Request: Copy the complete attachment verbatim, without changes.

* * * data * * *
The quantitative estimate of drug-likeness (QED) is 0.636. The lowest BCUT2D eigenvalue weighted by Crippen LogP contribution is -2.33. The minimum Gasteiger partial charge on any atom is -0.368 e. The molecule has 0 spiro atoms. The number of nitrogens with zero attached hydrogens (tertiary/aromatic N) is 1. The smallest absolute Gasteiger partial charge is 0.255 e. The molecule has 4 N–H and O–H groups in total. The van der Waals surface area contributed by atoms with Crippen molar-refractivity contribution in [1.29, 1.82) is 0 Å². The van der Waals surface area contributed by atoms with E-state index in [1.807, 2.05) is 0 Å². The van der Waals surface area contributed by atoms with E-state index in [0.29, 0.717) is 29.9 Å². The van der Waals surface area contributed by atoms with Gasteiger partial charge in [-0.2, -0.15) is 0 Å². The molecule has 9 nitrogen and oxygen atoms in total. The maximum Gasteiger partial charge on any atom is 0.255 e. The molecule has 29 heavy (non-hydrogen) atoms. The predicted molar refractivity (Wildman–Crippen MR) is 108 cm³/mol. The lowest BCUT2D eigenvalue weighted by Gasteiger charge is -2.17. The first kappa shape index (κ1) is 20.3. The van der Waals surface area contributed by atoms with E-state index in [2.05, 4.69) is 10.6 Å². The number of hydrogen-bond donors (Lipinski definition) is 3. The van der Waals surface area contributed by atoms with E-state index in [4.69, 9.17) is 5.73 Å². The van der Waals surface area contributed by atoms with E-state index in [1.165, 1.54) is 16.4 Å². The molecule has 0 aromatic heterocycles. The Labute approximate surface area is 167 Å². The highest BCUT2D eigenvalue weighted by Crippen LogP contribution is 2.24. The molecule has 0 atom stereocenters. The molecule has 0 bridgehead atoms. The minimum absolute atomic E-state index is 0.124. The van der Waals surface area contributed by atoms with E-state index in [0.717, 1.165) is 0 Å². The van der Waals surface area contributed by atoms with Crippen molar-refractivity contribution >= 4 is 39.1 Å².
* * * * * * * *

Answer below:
The quantitative estimate of drug-likeness (QED) is 0.636. The lowest BCUT2D eigenvalue weighted by Crippen LogP contribution is -2.33. The minimum Gasteiger partial charge on any atom is -0.368 e. The molecule has 0 spiro atoms. The number of nitrogens with zero attached hydrogens (tertiary/aromatic N) is 1. The smallest absolute Gasteiger partial charge is 0.255 e. The molecule has 4 N–H and O–H groups in total. The van der Waals surface area contributed by atoms with Crippen molar-refractivity contribution in [1.29, 1.82) is 0 Å². The van der Waals surface area contributed by atoms with E-state index in [1.807, 2.05) is 0 Å². The van der Waals surface area contributed by atoms with E-state index in [0.29, 0.717) is 29.9 Å². The van der Waals surface area contributed by atoms with Gasteiger partial charge in [-0.2, -0.15) is 0 Å². The molecule has 9 nitrogen and oxygen atoms in total. The maximum Gasteiger partial charge on any atom is 0.255 e. The molecule has 29 heavy (non-hydrogen) atoms. The predicted molar refractivity (Wildman–Crippen MR) is 108 cm³/mol. The lowest BCUT2D eigenvalue weighted by Gasteiger charge is -2.17. The first kappa shape index (κ1) is 20.3. The van der Waals surface area contributed by atoms with E-state index in [2.05, 4.69) is 10.6 Å². The number of hydrogen-bond donors (Lipinski definition) is 3. The van der Waals surface area contributed by atoms with E-state index in [4.69, 9.17) is 5.73 Å². The van der Waals surface area contributed by atoms with E-state index in [1.165, 1.54) is 16.4 Å². The molecule has 0 aromatic heterocycles. The Labute approximate surface area is 167 Å². The highest BCUT2D eigenvalue weighted by Crippen LogP contribution is 2.24. The molecule has 0 atom stereocenters. The molecule has 0 bridgehead atoms. The minimum absolute atomic E-state index is 0.124. The van der Waals surface area contributed by atoms with E-state index in [0.717, 1.165) is 0 Å². The van der Waals surface area contributed by atoms with Crippen molar-refractivity contribution >= 4 is 39.1 Å².